The Palestinian Nakba

May 10, 2013 · Print This Article

Next Tuesday, 14th May, is the sixty-fifth anniversary of the Palestinian Nakba. In Belfast the Palestinian Education Initiative is organizing a public lecture outlining the work and legacy of the world renowned Palestinian writer, intellectual and activist, Edward Said.  For many years the late Said's voice illuminated and provided a framework for understanding the politics of the Israel-Palestine Conflict and the colonialist Orientalist mindset that asserted and continues to assert that Palestinians and Palestinian culture are primitive, foreign, other. 

A brilliant critic of Western hypocrisy and intellectual dishonesty, Said was also a vehement critic of the late Yasser Arafat and the PLO, and he predicted their adoption of the 'peace process' would lead to the dead end of continuing occupation that we see today. Presented by Dr Conor McCarthy* of Maynooth University College, this lecture presents an opportunity for attendees not just to engage with Said's thought but also to come to see how often their own understanding of the Israel-Palestine Conflict has been constructed through a prism of western imperialism.

7 pm, Tuesday 14th May, St Mary's University College, Falls Road, Belfast

*Dr Conor McCarthy teaches English at NUI Maynooth, and is the author of Modernisation, Crisis and Culture in Ireland 1969-1992 (Dublin 2000) and The Cambridge Introduction to Edward Said (Cambridge 2010). He is a founder-member of the Ireland-Palestine Solidarity Campaign.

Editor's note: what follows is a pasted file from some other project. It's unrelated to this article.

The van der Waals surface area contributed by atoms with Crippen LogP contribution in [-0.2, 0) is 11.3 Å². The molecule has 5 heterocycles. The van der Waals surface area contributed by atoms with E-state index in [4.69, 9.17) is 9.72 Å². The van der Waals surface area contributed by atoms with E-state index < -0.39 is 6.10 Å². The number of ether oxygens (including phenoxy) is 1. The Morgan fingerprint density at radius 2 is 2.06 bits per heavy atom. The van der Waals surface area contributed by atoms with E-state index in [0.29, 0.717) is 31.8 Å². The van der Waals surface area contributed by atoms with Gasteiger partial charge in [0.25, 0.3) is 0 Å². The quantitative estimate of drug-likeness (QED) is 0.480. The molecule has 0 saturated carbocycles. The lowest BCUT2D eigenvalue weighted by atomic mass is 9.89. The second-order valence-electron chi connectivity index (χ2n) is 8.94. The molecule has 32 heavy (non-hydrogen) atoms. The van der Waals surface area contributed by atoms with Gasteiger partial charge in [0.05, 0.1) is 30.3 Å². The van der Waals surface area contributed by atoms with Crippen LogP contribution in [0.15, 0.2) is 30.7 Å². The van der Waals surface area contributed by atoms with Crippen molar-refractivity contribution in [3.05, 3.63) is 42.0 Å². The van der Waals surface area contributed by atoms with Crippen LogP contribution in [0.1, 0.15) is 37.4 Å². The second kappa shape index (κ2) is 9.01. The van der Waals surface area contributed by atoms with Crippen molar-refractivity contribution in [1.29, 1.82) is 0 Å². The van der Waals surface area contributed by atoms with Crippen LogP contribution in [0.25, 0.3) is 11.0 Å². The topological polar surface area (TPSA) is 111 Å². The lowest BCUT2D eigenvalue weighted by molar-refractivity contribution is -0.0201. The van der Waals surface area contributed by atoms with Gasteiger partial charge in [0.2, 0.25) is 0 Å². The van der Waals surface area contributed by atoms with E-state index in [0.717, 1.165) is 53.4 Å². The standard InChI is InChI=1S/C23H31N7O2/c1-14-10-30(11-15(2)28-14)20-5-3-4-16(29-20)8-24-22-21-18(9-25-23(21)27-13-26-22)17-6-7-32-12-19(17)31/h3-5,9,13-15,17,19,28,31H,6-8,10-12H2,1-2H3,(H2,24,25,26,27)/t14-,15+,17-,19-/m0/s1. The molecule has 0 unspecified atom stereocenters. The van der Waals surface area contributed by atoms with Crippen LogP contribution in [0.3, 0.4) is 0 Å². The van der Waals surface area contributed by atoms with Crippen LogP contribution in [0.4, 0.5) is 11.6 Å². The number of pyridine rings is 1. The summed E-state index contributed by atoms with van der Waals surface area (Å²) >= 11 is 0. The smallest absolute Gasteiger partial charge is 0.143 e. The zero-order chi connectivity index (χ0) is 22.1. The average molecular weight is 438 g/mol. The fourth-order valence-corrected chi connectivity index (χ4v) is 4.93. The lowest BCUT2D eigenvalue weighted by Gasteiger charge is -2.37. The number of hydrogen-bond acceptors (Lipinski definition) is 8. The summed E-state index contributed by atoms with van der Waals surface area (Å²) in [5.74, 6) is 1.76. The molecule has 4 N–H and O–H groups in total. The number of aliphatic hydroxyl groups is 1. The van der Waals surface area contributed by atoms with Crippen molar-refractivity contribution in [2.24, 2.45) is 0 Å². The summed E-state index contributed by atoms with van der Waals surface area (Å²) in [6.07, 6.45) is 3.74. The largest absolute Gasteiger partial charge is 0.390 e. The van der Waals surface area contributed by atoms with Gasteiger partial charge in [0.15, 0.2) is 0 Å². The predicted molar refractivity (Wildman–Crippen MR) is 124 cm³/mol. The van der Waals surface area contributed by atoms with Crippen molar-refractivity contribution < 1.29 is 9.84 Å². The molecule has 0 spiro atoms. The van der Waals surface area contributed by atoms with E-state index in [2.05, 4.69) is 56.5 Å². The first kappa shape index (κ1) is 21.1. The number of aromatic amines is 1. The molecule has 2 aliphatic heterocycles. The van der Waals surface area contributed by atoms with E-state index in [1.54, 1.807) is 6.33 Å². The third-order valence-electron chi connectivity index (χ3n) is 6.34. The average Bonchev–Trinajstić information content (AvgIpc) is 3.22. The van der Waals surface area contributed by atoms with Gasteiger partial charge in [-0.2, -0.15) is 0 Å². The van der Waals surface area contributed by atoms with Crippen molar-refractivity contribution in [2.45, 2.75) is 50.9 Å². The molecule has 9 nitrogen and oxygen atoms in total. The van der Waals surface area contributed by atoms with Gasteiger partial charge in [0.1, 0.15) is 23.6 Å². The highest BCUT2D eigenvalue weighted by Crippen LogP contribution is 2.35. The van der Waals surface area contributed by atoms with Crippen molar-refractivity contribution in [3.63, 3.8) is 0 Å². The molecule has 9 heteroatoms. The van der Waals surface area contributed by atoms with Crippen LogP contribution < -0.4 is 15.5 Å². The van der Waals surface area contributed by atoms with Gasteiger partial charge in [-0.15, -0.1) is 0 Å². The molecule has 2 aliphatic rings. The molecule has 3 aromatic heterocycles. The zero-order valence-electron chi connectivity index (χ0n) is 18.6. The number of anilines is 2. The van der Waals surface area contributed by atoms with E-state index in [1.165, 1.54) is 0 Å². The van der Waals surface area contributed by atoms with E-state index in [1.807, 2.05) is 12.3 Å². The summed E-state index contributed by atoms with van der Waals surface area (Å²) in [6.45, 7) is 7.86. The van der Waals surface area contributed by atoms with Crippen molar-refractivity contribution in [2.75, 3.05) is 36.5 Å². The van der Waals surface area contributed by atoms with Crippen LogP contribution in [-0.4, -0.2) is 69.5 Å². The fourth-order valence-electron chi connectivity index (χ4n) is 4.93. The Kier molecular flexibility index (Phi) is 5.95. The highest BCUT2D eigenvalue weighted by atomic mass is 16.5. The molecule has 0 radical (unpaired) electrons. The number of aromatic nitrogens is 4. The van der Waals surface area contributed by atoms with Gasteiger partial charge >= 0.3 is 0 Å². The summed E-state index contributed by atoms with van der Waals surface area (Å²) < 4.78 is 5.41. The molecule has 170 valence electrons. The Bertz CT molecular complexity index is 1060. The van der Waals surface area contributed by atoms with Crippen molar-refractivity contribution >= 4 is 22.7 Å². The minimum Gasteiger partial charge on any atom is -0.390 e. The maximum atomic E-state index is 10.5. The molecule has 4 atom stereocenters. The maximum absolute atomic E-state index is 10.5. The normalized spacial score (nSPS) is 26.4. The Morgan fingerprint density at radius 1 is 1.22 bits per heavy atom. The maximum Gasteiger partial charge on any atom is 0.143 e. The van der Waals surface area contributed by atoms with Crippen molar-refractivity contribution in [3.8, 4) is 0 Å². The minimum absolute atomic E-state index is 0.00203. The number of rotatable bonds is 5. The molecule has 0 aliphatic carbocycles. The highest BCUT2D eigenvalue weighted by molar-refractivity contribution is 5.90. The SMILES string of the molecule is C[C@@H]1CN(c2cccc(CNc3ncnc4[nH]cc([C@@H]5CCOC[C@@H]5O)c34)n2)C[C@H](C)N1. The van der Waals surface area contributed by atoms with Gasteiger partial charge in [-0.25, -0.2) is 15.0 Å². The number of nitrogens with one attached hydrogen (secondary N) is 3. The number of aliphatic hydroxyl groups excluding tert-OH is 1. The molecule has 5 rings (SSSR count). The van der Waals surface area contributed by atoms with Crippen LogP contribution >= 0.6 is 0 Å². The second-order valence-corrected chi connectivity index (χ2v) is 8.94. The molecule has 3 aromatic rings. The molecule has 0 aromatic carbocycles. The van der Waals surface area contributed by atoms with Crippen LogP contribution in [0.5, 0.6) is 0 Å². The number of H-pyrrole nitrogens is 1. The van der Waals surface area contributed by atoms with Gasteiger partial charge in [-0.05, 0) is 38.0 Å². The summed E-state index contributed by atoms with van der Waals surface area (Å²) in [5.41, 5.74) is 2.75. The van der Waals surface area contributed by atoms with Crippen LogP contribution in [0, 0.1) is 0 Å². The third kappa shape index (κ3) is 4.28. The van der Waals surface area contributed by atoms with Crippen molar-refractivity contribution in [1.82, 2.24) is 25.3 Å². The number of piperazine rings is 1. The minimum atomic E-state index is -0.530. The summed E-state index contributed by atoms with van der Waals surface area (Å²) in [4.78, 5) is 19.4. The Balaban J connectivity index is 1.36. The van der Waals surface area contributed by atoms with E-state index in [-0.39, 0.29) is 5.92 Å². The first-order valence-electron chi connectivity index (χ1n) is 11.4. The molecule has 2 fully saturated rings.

From Said’s classic book Culture and Imperialism: “United States policy has been supported by a dominant culture that does not oppose its main tenets: support for dictatorial and unpopular regimes, for a scale of violence out of all proportion to the violence of native insurgency against American allies, for a steady hostility to the legitimacy of native nationalism.”

Comments

One Response to “The Palestinian Nakba”

  1. Sean Brennos Hallinan on October 18th, 2013 2:08 am

    In response to the comment about persecuted Christians I find myself wondering if Israelis oppress the Palestinians in retribution for those victims. What does one have to do with the other?

    The comment implies that Islamic people are interchangeable one nation to another, or that the criminal actions of some should justify the
    oppression of others of the same ethnicity. That is inherently racist.
    Don’t all people have the right to self determination and self governance in spite of their equal capacity for good and bad?

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